Also Nim understood this from the beginning, Nim is translated (compiled?) to C.

              D understood it later, but still added betterC.

              Nice trend I think.

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                Until now I never looked much into Zig, but I’ve read this article and the few linked and Zig really looks awesome. I’ve played a bit with C and assembly (back when I wasn’t a professional dev) and I really liked its simplicity and directness. Now after 22-ish years after these first small steps and having had quite a bit more exposure to other languages, I really like the (aparent) directness and simplicity of Zig.

                And with this feature set?

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                  I wonder if they will end up implementing a C preprocessor in zig to allow import-c to work again. I have written parts of one before and its not too big in scope compared to zig already.

                  Consider https://github.com/michaelforney/cproc as a clean C compiler for reference.

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                    translate-c is already self-hosted and while it uses libclang for semantic analysis of C code, it does its own macro parsing to try to provide best effort macro translation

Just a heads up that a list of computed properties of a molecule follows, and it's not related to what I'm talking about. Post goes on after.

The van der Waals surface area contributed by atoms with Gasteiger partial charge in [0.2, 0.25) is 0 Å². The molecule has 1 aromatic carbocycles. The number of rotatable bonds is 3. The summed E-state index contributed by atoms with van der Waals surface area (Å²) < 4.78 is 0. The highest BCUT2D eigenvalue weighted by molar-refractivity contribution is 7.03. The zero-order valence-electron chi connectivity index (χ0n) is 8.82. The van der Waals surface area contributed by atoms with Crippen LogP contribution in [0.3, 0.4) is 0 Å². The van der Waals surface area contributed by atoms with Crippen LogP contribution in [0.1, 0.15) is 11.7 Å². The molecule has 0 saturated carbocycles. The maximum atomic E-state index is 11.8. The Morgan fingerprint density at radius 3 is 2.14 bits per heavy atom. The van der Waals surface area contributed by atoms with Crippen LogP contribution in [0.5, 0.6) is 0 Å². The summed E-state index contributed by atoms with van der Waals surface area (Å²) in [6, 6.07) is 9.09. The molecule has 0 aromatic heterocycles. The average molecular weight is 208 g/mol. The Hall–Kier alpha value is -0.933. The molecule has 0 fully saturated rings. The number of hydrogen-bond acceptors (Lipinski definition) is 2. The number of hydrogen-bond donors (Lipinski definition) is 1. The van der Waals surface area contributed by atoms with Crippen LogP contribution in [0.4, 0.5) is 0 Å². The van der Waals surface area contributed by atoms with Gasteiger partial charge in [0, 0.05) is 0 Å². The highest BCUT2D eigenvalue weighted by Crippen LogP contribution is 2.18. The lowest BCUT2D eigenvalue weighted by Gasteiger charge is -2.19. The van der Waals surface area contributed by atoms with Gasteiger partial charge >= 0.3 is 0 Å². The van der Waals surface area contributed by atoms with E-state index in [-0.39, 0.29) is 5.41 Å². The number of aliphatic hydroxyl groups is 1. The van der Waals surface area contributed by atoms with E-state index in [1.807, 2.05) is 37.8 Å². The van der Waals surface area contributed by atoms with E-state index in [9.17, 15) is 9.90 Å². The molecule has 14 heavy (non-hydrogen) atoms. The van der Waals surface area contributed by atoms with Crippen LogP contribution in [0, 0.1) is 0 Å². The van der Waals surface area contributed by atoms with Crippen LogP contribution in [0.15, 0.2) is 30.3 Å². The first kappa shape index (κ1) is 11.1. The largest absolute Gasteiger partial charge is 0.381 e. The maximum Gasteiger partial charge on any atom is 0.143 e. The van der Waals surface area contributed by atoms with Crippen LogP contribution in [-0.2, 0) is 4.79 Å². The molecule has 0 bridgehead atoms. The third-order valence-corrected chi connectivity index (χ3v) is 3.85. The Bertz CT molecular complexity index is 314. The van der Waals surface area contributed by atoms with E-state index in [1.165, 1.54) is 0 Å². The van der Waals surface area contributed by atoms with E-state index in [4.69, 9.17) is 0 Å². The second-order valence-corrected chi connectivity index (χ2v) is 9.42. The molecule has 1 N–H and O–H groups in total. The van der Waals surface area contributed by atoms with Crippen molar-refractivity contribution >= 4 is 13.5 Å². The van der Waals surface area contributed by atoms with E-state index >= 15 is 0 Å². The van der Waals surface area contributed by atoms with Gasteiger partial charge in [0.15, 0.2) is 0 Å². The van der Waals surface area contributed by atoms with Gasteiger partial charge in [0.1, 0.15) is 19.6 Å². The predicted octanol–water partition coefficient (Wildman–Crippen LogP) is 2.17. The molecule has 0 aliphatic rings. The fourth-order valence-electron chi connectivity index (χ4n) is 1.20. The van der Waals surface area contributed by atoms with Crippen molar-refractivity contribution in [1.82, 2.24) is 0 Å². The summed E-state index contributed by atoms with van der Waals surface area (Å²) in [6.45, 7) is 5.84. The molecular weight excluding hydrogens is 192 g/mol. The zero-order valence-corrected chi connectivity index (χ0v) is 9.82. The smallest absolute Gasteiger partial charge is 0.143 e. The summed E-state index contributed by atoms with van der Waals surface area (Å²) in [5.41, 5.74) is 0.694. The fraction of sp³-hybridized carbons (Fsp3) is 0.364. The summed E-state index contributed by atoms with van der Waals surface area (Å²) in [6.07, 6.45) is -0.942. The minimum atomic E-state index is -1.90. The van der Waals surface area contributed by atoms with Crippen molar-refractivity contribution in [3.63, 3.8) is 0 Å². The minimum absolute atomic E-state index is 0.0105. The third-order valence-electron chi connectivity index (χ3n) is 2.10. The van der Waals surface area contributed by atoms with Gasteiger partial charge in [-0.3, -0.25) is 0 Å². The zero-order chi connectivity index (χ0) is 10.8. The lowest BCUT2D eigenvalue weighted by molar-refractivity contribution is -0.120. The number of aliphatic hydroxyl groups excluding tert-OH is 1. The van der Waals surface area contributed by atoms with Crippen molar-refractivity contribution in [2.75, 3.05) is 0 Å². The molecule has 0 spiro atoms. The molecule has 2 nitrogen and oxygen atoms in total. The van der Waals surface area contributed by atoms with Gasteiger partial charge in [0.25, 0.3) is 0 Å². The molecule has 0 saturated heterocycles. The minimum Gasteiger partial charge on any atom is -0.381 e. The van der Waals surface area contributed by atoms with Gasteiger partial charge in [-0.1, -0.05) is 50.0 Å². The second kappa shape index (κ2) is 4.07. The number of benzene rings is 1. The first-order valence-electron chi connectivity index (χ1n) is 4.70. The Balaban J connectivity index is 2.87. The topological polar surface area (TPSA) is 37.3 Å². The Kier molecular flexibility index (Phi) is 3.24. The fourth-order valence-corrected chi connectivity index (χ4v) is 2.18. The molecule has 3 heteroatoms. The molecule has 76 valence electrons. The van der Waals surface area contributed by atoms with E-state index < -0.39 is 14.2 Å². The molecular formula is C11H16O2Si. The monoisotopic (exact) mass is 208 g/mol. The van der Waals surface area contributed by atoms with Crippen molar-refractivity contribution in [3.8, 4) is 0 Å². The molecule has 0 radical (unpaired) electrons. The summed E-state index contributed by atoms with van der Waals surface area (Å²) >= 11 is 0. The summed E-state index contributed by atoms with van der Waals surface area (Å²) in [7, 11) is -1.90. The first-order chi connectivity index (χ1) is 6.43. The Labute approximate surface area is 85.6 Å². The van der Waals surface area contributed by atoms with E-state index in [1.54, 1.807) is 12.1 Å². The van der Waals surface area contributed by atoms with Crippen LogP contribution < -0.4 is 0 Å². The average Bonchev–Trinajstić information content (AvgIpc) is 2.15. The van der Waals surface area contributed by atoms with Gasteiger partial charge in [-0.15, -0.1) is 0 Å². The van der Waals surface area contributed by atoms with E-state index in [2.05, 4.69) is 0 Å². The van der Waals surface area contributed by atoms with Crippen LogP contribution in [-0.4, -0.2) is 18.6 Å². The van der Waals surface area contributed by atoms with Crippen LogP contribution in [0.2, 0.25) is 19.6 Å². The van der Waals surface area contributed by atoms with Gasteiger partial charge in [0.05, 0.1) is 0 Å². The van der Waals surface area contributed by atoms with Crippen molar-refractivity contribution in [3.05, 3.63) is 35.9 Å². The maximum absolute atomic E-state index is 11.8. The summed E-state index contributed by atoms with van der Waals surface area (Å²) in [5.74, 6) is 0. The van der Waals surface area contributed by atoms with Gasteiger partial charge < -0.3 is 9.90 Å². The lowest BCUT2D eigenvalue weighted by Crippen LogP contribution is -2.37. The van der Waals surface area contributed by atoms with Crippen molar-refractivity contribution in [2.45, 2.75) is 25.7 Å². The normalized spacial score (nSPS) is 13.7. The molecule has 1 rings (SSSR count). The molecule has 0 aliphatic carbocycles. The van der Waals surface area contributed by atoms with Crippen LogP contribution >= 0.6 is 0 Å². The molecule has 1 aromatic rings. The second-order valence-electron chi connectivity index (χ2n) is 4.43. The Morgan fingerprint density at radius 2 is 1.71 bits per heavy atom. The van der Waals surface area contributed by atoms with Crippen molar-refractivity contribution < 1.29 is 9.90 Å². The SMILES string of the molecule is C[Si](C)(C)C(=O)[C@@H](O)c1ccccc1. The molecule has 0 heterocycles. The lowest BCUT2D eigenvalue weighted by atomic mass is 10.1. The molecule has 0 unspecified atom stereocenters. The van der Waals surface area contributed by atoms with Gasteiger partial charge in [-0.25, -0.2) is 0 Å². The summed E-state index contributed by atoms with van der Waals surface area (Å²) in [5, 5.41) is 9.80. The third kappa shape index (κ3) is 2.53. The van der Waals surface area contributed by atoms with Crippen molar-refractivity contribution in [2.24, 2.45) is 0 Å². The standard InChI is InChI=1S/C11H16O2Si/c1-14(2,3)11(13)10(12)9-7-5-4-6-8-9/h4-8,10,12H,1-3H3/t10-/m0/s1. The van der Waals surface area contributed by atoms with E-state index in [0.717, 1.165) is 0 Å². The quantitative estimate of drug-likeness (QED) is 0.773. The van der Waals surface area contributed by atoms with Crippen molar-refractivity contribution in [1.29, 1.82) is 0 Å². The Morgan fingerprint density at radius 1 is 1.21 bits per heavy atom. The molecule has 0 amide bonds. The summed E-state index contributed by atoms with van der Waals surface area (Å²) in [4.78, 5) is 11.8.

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                      I’d love to see QBE get a Wasm backend, possibly in Zig or Rust. I think it is important for Wasm to remain first class. I do like that Zig appears to removing a large C++ dependency, which means Zig will be less reliant on that whole stack, ecosystem and complexity. Zig gains a lot of agency over its future with this move.

                      No LLVM hate here, just like to see this decision being made now before Zig is over coupled to LLVM.

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                      I have a real dumb question. This is entirely ignorance, not a complaint: why are linkers slow when not using LTO? I don’t have any understanding of where all the milliseconds go. Hypothetically, could a linker that was designed to only work with PIC (to avoid relocations) be practically as fast as cat + a few dozen hash table lookups per function?

                      (Obviously it totally makes sense that LTO linking should be slow: the linker is doing a lot of work to optimise across what used to be module boundaries.)

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                        Impressive. Smart move.

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                          Congrats to Zig on this new milestone! This is a huge step.

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                            What does this mean, if anything, for zig cc? Will that still use clang and LLVM?

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                              replace the current C++ compiler implementation with a new pure Zig version

                              for a moment, I read this as “rewriting a C++ compiler in Zig” :D